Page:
The other day, I was walking through the grocery store parking lot with all three of my kids. Because I was distracted by the usual chaos of reminding everyone to hold hands, look for cars and get their fingers out of their noses, I was surprised to hear a voice behind me.
When you see a homeless person, do you look the other way and keep on walking? If you do ignore a homeless person's request for help, just how quickly does the incident evaporate from your mind? Seconds? Minutes? Hours?
Who is most aware of what we have carried forward with us from childhood? Our partners. Intimate relationships are the contexts where these old reflexes are most likely to emerge and even dominate our current experience.
A simple thing, but it rattled me for the rest of the day. What is it about me that made that woman think it would be all right to ask such a personal favor? Does she not know I'm a doctor and a germaphobe? What if she has a cold? A sore throat? Herpes?
As we all know modern life can be very stressful. With so many demands on our time, through juggling family, work and friends, it can be a little difficult to give ourselves the attention that we really need and deserve.
We are all a person in a situation. As much as we want others to understand our situation, we should try to understand theirs. Maybe even the slow driver of the minivan who got his food before me had a very good reason for driving slowly. Probably not -- but maybe.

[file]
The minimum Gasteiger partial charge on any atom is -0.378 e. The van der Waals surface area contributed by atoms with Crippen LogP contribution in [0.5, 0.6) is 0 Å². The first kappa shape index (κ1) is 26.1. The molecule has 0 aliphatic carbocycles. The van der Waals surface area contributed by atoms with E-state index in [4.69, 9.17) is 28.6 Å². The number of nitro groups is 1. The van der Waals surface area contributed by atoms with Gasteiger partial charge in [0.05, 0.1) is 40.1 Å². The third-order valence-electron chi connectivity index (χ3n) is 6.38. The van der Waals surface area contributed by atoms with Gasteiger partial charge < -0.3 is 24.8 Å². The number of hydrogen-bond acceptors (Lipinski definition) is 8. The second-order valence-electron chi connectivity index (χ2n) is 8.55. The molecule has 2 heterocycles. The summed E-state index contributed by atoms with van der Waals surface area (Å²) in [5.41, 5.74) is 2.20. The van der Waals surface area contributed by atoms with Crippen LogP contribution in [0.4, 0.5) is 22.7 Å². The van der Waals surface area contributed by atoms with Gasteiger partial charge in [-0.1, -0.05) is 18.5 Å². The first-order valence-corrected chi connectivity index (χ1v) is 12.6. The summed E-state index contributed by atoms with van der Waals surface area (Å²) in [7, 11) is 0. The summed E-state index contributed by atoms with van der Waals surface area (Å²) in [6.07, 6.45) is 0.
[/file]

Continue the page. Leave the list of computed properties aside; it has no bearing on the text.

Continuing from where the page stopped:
Firstly, let me state that I'm TERRIFIED of Bees and Wasps. Whilst I recognize that this fear (phobia?) of mine is, to some degree, irrational, I've lived with it for forty odd years and gotten used to it. It is what it is, you know?
Smiles are irresistible. Don't hesitate to smile warmly at friends, family, colleagues and even... strangers. Write hand-written thank-you notes. The notes don't need to be an essay and people love to receive them. It's the personal touch.
We've all been there. You look at your new baby and deep joy settles into your soul, but the days to come may not be exactly what you planned. The joy is soon colored by the realities of sleep deprivation, worry and more advice than any human being could ever possibly use.
Now, I've found grace in helping others by sharing my story, hopefully showing that you can bring meaning and purpose to tragedy. The grace of helping others is far greater than the suffering I once endured.
The insurance companies' complications, government involvement, and economic downturn have all added fuel to this fire of discontent. But I think the problem is even more pervasive than that. It stems from our interactions. With each other and with our patients.
Hinduism has a beautiful myth about the origins of love. In the beginning, there was a superbeing called Purusha. This being was without desire, craving, fear, or indeed the impulse to do anything at all--since the universe was already perfect and complete.
In reality, you can put a filter on an image, you can add 100 layers to make the perfect picture. But for some, through the lens the naked truth lies in the eyes, the poverty, the struggle, the hunger and the truth that is recorded.
Time, money, and energy are finite resources that each of us must budget. Sometimes it's difficult not to judge or criticize people whose passion seems to be directed toward causes that are inconsistent with our own priorities.